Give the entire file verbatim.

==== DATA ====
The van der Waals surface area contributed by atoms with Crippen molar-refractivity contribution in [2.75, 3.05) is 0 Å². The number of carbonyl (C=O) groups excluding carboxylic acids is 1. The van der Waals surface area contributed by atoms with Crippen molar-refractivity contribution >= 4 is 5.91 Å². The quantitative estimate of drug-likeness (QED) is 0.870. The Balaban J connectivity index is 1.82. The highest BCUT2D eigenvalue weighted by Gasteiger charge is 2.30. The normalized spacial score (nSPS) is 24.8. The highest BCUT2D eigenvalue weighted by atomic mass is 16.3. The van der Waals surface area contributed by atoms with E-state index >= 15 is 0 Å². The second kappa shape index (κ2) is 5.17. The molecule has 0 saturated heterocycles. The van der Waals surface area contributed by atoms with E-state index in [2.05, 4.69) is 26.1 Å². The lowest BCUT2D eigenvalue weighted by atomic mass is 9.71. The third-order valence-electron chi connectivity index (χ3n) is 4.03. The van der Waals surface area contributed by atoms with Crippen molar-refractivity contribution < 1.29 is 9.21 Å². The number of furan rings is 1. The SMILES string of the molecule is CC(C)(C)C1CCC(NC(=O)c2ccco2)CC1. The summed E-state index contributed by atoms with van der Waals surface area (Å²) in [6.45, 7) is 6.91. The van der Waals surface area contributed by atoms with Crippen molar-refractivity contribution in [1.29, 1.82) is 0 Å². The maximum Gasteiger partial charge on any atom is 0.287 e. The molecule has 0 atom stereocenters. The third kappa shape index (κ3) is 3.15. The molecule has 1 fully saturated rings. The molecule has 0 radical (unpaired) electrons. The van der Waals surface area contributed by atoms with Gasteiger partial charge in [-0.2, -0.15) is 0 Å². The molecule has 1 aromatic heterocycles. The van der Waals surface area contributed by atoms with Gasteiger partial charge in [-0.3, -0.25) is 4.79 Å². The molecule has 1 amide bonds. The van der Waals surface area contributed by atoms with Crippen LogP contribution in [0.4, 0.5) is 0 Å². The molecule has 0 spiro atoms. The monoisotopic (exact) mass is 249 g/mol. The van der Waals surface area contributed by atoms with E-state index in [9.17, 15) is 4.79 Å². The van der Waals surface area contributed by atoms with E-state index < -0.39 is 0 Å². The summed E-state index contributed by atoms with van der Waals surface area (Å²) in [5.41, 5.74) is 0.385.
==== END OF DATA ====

The van der Waals surface area contributed by atoms with Crippen molar-refractivity contribution in [2.75, 3.05) is 0 Å². The number of carbonyl (C=O) groups excluding carboxylic acids is 1. The van der Waals surface area contributed by atoms with Crippen molar-refractivity contribution >= 4 is 5.91 Å². The quantitative estimate of drug-likeness (QED) is 0.870. The Balaban J connectivity index is 1.82. The highest BCUT2D eigenvalue weighted by Gasteiger charge is 2.30. The normalized spacial score (nSPS) is 24.8. The highest BCUT2D eigenvalue weighted by atomic mass is 16.3. The van der Waals surface area contributed by atoms with E-state index >= 15 is 0 Å². The second kappa shape index (κ2) is 5.17. The molecule has 0 saturated heterocycles. The van der Waals surface area contributed by atoms with E-state index in [2.05, 4.69) is 26.1 Å². The lowest BCUT2D eigenvalue weighted by atomic mass is 9.71. The third-order valence-electron chi connectivity index (χ3n) is 4.03. The van der Waals surface area contributed by atoms with Crippen molar-refractivity contribution < 1.29 is 9.21 Å². The number of furan rings is 1. The SMILES string of the molecule is CC(C)(C)C1CCC(NC(=O)c2ccco2)CC1. The summed E-state index contributed by atoms with van der Waals surface area (Å²) in [6.45, 7) is 6.91. The van der Waals surface area contributed by atoms with Crippen molar-refractivity contribution in [1.29, 1.82) is 0 Å². The maximum Gasteiger partial charge on any atom is 0.287 e. The molecule has 0 atom stereocenters. The third kappa shape index (κ3) is 3.15. The molecule has 1 fully saturated rings. The molecule has 0 radical (unpaired) electrons. The van der Waals surface area contributed by atoms with Gasteiger partial charge in [-0.2, -0.15) is 0 Å². The molecule has 1 aromatic heterocycles. The van der Waals surface area contributed by atoms with Gasteiger partial charge in [-0.3, -0.25) is 4.79 Å². The molecule has 1 amide bonds. The van der Waals surface area contributed by atoms with Crippen LogP contribution in [0.4, 0.5) is 0 Å². The molecule has 0 spiro atoms. The monoisotopic (exact) mass is 249 g/mol. The van der Waals surface area contributed by atoms with E-state index in [9.17, 15) is 4.79 Å². The van der Waals surface area contributed by atoms with E-state index < -0.39 is 0 Å². The summed E-state index contributed by atoms with van der Waals surface area (Å²) in [5.41, 5.74) is 0.385.